International Cricket 2007 offers easy-to-pick-up controls for an accessible experience, though it's perhaps a bit too easy, and hurt by a lack of game modes.
- Easy to pick up and play
- Robust online offering including 16-team tournaments.
- Not enough game modes
- Official licence for ICC tournaments only
- Fielding is too hard
- Not great looking for a 360 title.
Just as EA's Cricket 07 was released late last year to capitalise on the then-upcoming Ashes Series, Ricky Ponting International Cricket 2007 (or Brian Lara International Cricket 2007, if you live in the UK), from UK developer Codemasters, is being unleashed right in the middle of another major tournament: the ICC Cricket World Cup currently being held in the West Indies. The timing is apt, and not only because of the game's official World Cup licence. With its focus on easy playability and simple controls, International Cricket 2007 certainly feels more like the limited overs version of the sport--quick, exciting, and with a focus on big hits and high scores. The game's lack of comprehensive Test Match or Tour options as well as real player names only appearing in the World Cup mode may irk cricket tragics, but others looking for a more accessible game to play with friends will find plenty to enjoy.
Limited overs encounters form the crux of International Cricket 2007 (better known as Brian Lara International Cricket in the UK). While you're given the option to play one-off Test Matches complete with the requisite two innings per side, most of the modes in International Cricket 2007 revolve around the One Day experience. The game's flagship mode is the actual ICC Cricket World Cup tournament itself, which features all of the 16 finalists' teams as playable (and arrayed in their real-world tournament groupings). As well as the ICC Cup, last year's ICC Champions Trophy event held in India also gets its own dedicated mode, and once again features all eight teams that were involved. From here on in, the list becomes bare--you can set up custom Test Matches, One Day Internationals, or Twenty20 games, but the bad news is that only 16 teams--the teams in the ICC World Cup--are available to choose from. There are no tour modes, there are no domestic competitions--basically nothing outside of the official One Day tournaments and custom matches. Working in its favour, however, is the fact that cricket really isn't that widespread a global sport (come on--own up to it, cricket fans). So while only 16 teams are playable, the world's biggest and best cricketing nations are represented (as well as minnows like Ireland and Canada). What will probably annoy fans more is the game's lack of real player names for modes outside of the ICC events--no doubt an effect of International Cricket 2007's ICC-only licence. That means while real player names are used in the World Cup and Champions Trophy mode, they mysteriously take on strange pseudonyms in any other game modes. (Australian paceman Brett Lee becomes B. Leap, for example).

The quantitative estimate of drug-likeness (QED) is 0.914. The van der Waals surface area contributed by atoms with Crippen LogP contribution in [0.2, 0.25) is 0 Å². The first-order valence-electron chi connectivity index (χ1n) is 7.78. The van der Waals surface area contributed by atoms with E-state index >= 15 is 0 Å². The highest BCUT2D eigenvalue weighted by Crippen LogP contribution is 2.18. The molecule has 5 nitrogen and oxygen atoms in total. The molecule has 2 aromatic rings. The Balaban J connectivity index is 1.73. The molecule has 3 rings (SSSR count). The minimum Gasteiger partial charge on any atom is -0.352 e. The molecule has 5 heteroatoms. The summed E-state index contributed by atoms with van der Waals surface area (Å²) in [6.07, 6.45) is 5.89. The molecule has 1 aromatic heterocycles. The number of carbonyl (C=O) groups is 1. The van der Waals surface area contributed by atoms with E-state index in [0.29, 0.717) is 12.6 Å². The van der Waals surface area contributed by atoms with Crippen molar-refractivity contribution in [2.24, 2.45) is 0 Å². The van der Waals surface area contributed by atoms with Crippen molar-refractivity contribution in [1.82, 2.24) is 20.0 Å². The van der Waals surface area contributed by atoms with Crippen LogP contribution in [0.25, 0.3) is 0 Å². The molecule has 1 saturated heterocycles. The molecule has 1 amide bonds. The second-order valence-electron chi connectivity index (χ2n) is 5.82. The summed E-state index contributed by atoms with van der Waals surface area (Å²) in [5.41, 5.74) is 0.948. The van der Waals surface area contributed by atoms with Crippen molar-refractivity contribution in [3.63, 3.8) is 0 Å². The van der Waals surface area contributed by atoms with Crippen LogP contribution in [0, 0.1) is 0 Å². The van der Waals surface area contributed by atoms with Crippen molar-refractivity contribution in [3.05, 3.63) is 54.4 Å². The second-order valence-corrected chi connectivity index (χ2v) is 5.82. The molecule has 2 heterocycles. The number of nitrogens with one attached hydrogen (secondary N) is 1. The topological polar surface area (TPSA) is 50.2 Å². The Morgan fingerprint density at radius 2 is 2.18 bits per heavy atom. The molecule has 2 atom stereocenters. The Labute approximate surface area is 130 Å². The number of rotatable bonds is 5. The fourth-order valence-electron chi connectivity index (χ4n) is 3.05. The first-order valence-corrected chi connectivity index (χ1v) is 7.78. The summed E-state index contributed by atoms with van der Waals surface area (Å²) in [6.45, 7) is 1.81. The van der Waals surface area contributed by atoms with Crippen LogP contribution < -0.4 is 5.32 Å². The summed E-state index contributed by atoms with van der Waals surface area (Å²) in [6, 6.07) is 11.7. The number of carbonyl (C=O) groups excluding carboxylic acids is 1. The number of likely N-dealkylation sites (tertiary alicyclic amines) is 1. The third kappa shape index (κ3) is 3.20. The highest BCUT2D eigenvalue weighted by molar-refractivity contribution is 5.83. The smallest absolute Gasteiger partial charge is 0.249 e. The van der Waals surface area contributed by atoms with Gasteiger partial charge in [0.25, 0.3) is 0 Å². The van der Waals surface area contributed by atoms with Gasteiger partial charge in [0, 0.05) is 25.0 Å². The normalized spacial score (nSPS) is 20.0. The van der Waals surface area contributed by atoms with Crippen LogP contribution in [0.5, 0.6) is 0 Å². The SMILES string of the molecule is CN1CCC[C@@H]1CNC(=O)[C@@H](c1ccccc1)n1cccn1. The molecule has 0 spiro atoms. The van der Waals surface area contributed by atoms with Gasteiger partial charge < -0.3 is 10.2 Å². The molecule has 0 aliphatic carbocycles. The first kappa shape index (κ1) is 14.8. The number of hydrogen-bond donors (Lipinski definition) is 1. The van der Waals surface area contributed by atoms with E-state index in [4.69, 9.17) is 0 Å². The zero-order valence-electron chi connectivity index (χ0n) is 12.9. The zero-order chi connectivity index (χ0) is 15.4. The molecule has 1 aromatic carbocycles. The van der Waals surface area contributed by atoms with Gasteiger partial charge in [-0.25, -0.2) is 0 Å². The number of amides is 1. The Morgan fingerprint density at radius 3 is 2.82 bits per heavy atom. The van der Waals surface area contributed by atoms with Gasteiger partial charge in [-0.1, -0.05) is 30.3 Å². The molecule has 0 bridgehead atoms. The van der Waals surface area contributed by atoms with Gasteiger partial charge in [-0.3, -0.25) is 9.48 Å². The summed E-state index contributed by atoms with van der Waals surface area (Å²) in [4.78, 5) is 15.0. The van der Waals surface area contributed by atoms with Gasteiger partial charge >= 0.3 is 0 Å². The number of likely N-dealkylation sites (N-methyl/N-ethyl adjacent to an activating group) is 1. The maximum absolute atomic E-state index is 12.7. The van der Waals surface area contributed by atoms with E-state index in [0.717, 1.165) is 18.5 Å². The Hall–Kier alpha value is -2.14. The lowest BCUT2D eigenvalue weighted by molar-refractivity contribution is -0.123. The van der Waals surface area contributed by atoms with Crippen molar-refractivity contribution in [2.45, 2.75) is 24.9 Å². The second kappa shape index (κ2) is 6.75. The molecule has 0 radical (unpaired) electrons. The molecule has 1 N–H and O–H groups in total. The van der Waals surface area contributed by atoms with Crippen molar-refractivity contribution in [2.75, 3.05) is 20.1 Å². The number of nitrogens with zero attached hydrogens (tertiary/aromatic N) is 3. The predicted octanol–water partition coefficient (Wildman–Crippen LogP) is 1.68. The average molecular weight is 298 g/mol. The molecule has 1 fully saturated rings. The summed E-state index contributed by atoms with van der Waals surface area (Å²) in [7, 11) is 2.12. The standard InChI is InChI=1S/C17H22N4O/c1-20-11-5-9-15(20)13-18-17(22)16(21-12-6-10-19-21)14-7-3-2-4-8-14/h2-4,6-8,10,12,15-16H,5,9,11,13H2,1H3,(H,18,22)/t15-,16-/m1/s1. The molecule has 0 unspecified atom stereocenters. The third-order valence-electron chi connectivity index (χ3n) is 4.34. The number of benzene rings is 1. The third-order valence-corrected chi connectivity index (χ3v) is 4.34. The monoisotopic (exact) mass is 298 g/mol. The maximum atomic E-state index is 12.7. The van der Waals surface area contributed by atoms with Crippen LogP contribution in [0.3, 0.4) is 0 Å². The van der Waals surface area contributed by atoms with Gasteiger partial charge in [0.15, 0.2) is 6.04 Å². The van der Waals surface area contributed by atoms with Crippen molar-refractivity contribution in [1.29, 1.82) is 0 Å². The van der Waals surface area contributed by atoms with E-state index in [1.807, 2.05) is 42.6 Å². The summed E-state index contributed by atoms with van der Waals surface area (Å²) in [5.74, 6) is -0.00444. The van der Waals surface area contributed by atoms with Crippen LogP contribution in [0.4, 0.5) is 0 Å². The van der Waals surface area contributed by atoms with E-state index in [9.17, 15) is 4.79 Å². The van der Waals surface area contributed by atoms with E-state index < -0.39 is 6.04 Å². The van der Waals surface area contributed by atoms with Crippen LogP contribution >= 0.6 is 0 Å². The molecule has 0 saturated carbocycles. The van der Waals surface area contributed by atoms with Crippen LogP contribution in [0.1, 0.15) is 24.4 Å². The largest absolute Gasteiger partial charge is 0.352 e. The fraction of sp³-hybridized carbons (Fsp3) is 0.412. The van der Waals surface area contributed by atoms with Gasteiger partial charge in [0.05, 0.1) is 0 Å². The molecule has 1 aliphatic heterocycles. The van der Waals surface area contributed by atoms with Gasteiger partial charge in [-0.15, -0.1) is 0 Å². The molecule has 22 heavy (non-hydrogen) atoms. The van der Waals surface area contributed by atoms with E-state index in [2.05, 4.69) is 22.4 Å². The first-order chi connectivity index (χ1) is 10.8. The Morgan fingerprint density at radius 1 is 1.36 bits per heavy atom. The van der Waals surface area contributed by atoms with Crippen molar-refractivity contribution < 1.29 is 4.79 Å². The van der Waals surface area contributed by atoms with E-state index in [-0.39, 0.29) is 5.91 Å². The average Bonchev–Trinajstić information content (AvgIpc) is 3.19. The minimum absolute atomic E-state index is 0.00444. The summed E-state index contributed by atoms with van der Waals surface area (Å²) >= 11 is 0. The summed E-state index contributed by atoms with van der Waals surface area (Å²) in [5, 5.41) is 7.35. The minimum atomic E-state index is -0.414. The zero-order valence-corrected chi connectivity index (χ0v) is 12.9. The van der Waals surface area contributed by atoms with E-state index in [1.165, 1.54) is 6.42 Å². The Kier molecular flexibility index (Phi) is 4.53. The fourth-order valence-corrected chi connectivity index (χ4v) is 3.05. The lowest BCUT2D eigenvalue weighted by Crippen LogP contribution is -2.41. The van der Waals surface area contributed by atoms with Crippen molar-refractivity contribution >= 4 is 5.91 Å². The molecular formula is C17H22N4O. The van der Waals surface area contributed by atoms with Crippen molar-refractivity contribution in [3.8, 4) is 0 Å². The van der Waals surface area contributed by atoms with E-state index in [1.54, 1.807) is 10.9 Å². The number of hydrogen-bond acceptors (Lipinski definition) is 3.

It's been two years since the International Cricket series last made an appearance, but anyone who was familiar with the previous games should be able to pick up and play the 2007 version almost immediately. Codemasters' additions to gameplay have been fairly minimal--batting has been improved with some new shot types, ball movement has been tweaked in bowling, and fielding has been bolstered with the ability to throw to either end of the pitch. Perhaps the biggest addition is online play for the PC and Xbox 360 versions, as well as global leaderboards and achievements with the 360.
Batting is done using a combination of button and control stick movements--it's not as immediately intuitive as EA Cricket 07's century stick system, but it certainly won't stump anyone who's ever played a sports game previously. Ground shots and lofted shots are assigned to different buttons, while sweeps have been mapped to the 360's shoulder buttons. Direction is chosen via the left stick, with a small minimap of fielder positions appearing in the left-hand corner of the screen to indicate which direction is safest. As with previous International Cricket incarnations, timing is a key element in batting--mistimed shots result in missed swings at best and easy catches for fielders at worst. Good timing isn't that hard to achieve, however--even at the highest difficulty setting (the game has four), slogging big fours or sixes are routine, although the task does admittedly get harder with lower-order batsmen.